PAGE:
There are many ways to build suspense with music, but the following three techniques from StudioBinder are definitely some of the most popular. In fact, chances are you've heard at least one (if not all) of them in pretty much every horror film or thriller you've ever seen.

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Dear Filmmakers, Study More than Film

So, you eat, sleep, and breath cinema, huh?

Okay, so you're an expert on Stanley Kubrick, Martin Scorsese, Andrei Tarkovsky, and Steven Spielberg. You like Ozu and Kurosawa, know the dance from Bande à part, and can spell Eadweard Muybridge without googling it. You, my friend, know your shit about cinema. But still, despite the hundreds of film books and screenplays you've read and thousands of films you've seen, there may be so much more information you're failing to feed your brain. Andrew Saladino of The Royal Ocean Film Society suggests that while having an encyclopedic knowledge of and insatiable interest in cinema is great, expanding your education beyond it might actually be the best thing you could do as a filmmaker.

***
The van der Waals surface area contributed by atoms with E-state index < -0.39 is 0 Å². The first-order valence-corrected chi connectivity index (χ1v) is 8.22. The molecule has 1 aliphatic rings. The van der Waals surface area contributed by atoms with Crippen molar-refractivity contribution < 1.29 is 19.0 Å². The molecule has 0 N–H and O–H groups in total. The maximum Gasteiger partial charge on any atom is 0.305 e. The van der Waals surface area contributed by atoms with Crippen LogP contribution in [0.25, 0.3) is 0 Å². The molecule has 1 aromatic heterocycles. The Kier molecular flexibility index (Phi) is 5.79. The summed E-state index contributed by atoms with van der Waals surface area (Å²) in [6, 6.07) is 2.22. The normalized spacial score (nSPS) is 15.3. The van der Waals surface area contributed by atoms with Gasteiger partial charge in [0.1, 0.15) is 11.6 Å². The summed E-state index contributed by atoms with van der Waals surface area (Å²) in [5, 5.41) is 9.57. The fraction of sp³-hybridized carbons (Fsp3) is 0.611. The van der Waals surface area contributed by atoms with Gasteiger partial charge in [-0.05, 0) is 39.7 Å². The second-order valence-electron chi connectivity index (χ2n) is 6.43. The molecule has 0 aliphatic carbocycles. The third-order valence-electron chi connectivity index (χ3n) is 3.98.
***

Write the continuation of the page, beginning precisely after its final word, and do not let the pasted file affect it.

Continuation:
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All the Times ‘Stranger Things’ Referenced Movies and TV Shows

From "E.T." to "Commando," these are the movie and TV references from "Stranger Things."

For as much as Stranger Things is a show about alternate dimensions and the terrifying Demogorgon, it's also a show about nostalgia. To give it that realistic, wistful feel, the show is packed with popular music, food, and video games from the 1980s, effectively transporting you back to a time when a BMX bike and a backpack full of bologna sandwiches could take you anywhere. However, Stranger Things also reminds us of the iconic films of the 80s as well through stylized shots and sequences that match the originals almost perfectly. In this video by Fandor, we get to see all of show's movie and TV references that pay homage to a bygone time in cinema.